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Citation Information

Type Journal Article - UNCTAD Virtual Institute project on trade and poverty
Title Heterogeneous welfare effects of cotton pricing on households in Benin
Author(s)
URL http://vi.unctad.org/tap/docs/other/benin.pdf
Abstract
After a long period as the major driver of Benin’s agriculture and economy, the cotton sector has been
experiencing problems that have caused a decline in production and in producers’ welfare since early
2000. To help the sector recover, the government has intensified its intervention in the form of support
of producer prices over the past four years. This study investigates the effectiveness of cotton pricing
in Benin, with a focus on the increases in producer prices during 2009–2012. More specifically, it examines
whether higher cotton prices encourage farmers to increase production, and estimates potential
related welfare gains for these farmers. For this purpose, we analyse the supply response of cotton
using a partial adjustment model estimated with a panel of 42 communes during 1995–2011, and estimate
cotton supply elasticity, using an instrument based on a yield shock measure. The results suggest
that cotton production responds to price incentives. Applying non-parametric regressions, the study
finds that an increase in cotton prices is likely to benefit all households across the income distribution,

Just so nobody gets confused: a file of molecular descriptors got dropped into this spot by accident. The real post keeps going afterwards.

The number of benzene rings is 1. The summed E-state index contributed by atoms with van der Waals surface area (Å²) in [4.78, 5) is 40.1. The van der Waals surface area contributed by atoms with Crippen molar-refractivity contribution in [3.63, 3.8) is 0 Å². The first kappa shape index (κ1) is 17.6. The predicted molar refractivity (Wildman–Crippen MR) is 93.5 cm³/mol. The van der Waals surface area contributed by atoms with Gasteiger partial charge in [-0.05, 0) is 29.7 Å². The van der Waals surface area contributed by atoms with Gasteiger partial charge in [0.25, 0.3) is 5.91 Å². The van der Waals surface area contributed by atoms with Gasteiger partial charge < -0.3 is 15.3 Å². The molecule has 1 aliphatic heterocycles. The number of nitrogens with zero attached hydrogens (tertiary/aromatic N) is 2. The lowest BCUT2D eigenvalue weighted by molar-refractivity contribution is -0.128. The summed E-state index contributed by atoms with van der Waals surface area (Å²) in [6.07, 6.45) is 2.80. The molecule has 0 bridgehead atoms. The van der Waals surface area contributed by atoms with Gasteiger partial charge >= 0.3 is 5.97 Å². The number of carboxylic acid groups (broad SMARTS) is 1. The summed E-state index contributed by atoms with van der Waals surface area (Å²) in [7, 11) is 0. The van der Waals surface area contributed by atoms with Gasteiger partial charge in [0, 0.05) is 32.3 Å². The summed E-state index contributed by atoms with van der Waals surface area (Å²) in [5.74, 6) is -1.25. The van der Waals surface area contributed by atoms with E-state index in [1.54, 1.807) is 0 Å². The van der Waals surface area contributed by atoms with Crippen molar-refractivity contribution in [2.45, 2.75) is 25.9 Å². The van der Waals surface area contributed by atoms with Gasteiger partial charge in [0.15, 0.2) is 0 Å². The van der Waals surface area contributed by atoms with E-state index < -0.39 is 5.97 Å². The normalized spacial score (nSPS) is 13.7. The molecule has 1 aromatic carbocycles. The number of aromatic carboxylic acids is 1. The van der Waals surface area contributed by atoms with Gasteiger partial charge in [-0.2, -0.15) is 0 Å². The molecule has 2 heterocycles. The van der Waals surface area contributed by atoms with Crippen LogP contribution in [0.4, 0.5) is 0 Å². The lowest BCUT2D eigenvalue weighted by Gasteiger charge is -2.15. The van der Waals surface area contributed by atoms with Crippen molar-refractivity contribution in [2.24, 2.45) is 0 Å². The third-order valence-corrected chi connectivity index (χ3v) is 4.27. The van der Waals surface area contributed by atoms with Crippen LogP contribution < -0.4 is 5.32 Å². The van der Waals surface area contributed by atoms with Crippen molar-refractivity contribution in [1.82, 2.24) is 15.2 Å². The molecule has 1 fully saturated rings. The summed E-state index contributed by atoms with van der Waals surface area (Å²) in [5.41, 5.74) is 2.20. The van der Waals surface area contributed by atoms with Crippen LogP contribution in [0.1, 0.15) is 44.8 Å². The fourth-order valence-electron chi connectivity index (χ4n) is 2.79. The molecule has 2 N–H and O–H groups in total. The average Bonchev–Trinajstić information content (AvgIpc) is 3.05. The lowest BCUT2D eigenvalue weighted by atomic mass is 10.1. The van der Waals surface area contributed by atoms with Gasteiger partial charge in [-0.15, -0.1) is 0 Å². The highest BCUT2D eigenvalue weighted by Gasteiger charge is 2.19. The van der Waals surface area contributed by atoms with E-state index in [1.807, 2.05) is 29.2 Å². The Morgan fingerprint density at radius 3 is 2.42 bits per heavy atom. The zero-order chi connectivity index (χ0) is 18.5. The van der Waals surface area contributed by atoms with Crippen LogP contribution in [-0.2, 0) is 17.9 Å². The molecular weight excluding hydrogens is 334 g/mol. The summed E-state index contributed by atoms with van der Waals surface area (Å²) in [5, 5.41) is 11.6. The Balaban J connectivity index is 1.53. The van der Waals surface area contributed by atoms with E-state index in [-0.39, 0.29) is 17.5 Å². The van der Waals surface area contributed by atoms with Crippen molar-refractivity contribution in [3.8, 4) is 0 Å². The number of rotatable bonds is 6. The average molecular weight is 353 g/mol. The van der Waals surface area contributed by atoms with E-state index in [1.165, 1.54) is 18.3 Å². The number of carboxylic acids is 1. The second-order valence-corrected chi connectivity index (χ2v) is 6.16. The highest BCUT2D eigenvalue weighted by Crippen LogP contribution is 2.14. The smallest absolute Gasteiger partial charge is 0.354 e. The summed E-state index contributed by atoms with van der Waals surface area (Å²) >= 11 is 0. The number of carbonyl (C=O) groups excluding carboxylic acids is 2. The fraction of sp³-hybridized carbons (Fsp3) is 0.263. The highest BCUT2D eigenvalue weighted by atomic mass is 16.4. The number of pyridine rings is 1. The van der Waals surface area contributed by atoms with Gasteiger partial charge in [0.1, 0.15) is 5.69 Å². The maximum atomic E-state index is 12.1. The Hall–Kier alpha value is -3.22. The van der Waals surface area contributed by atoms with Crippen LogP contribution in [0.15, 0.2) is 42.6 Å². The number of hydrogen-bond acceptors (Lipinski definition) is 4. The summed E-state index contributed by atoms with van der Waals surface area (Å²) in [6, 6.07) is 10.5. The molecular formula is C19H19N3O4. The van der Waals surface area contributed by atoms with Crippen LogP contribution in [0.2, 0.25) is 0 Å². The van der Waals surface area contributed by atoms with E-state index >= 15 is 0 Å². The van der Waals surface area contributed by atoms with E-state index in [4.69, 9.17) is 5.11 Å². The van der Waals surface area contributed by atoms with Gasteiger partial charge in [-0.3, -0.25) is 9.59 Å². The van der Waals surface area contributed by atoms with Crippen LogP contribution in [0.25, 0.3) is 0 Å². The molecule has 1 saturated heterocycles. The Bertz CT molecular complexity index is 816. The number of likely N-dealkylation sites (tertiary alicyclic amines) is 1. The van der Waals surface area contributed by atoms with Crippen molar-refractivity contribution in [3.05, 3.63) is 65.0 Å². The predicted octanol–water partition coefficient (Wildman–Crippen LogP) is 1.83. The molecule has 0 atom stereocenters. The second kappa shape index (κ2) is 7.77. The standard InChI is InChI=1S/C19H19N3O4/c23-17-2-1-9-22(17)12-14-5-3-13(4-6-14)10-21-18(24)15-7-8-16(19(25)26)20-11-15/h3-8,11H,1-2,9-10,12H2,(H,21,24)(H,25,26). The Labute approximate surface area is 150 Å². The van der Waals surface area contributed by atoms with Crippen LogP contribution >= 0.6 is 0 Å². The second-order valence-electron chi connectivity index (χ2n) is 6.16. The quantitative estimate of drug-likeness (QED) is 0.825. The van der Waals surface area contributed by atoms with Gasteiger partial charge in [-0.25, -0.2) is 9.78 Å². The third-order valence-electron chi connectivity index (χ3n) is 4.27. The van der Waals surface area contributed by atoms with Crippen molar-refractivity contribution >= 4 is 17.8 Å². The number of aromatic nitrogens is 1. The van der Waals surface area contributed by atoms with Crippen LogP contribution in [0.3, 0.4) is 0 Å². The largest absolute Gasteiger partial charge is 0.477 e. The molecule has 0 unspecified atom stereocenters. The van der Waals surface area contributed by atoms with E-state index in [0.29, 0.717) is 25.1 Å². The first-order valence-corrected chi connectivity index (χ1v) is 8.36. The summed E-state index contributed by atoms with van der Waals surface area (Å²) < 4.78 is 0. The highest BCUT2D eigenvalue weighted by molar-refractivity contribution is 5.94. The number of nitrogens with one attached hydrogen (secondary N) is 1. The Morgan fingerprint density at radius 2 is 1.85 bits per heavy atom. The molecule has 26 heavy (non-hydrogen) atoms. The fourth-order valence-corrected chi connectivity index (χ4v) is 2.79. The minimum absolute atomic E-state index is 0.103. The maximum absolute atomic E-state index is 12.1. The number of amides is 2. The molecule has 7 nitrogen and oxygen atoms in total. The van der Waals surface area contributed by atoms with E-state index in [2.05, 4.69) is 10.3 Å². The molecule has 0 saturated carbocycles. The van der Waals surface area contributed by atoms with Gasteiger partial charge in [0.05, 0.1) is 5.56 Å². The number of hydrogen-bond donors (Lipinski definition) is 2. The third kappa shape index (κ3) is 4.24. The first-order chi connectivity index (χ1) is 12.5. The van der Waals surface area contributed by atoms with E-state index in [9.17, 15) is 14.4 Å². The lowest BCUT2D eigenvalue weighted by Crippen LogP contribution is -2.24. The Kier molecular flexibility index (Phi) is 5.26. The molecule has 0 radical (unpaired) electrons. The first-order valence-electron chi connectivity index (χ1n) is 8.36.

although to different degrees. Gains are larger for cotton farmers in the northern regions where
cotton production is predominant. The simulations of welfare improvements under different price increase
scenarios show that household welfare increased, taking into account the production response.
For example, an increase in cotton price from FCFA 190 per kg in 2009 to FCFA 250 per kg in 2011–
2012 led to a 9.8 per cent increase in household welfare. Increased cotton prices do not result in any
crowding-out effect on the production of other crops (maize, rice, tubers, etc.). The sensitivity analysis
shows that in addition to cotton pricing, complementary policies aimed at increasing productivity
and yields in the cotton sector (such as access to improved cotton varieties and inputs, extension services,
etc.) would be an effective strategy to improve the welfare of producers.

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